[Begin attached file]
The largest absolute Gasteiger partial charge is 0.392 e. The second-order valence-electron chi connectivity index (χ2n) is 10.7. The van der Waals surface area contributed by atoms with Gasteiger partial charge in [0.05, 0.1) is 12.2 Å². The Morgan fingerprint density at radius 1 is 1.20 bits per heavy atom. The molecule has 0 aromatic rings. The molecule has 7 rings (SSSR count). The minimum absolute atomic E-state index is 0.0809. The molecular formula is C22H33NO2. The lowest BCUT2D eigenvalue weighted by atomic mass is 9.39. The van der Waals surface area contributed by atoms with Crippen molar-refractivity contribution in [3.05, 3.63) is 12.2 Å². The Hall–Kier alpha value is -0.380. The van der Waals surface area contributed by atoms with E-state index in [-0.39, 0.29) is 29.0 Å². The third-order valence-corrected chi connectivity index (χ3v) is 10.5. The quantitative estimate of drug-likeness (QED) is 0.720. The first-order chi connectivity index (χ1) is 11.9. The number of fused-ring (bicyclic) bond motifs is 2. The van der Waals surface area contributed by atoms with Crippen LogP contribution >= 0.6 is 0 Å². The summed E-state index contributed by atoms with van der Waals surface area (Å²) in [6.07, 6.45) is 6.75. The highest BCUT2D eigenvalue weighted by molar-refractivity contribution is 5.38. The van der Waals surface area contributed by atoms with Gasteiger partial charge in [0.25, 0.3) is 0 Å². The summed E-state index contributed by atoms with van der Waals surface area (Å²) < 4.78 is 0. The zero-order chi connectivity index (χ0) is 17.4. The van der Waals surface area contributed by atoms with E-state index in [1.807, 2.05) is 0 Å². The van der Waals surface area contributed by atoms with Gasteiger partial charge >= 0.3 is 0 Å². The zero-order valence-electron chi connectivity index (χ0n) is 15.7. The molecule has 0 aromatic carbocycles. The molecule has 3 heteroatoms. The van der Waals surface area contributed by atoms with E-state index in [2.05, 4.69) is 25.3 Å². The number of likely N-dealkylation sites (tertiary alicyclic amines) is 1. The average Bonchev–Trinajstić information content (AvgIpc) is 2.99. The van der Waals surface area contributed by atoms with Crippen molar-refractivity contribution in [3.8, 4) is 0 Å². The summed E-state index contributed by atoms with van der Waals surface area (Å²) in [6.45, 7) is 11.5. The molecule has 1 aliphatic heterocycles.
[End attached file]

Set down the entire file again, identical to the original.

The largest absolute Gasteiger partial charge is 0.392 e. The second-order valence-electron chi connectivity index (χ2n) is 10.7. The van der Waals surface area contributed by atoms with Gasteiger partial charge in [0.05, 0.1) is 12.2 Å². The Morgan fingerprint density at radius 1 is 1.20 bits per heavy atom. The molecule has 0 aromatic rings. The molecule has 7 rings (SSSR count). The minimum absolute atomic E-state index is 0.0809. The molecular formula is C22H33NO2. The lowest BCUT2D eigenvalue weighted by atomic mass is 9.39. The van der Waals surface area contributed by atoms with Crippen molar-refractivity contribution in [3.05, 3.63) is 12.2 Å². The Hall–Kier alpha value is -0.380. The van der Waals surface area contributed by atoms with E-state index in [-0.39, 0.29) is 29.0 Å². The third-order valence-corrected chi connectivity index (χ3v) is 10.5. The quantitative estimate of drug-likeness (QED) is 0.720. The first-order chi connectivity index (χ1) is 11.9. The number of fused-ring (bicyclic) bond motifs is 2. The van der Waals surface area contributed by atoms with Crippen LogP contribution >= 0.6 is 0 Å². The summed E-state index contributed by atoms with van der Waals surface area (Å²) in [6.07, 6.45) is 6.75. The highest BCUT2D eigenvalue weighted by molar-refractivity contribution is 5.38. The van der Waals surface area contributed by atoms with Gasteiger partial charge in [0.25, 0.3) is 0 Å². The summed E-state index contributed by atoms with van der Waals surface area (Å²) < 4.78 is 0. The zero-order chi connectivity index (χ0) is 17.4. The van der Waals surface area contributed by atoms with E-state index in [1.807, 2.05) is 0 Å². The van der Waals surface area contributed by atoms with Gasteiger partial charge >= 0.3 is 0 Å². The zero-order valence-electron chi connectivity index (χ0n) is 15.7. The molecule has 0 aromatic carbocycles. The molecule has 3 heteroatoms. The van der Waals surface area contributed by atoms with E-state index in [2.05, 4.69) is 25.3 Å². The number of likely N-dealkylation sites (tertiary alicyclic amines) is 1. The average Bonchev–Trinajstić information content (AvgIpc) is 2.99. The van der Waals surface area contributed by atoms with Crippen molar-refractivity contribution in [3.8, 4) is 0 Å². The summed E-state index contributed by atoms with van der Waals surface area (Å²) in [6.45, 7) is 11.5. The molecule has 1 aliphatic heterocycles.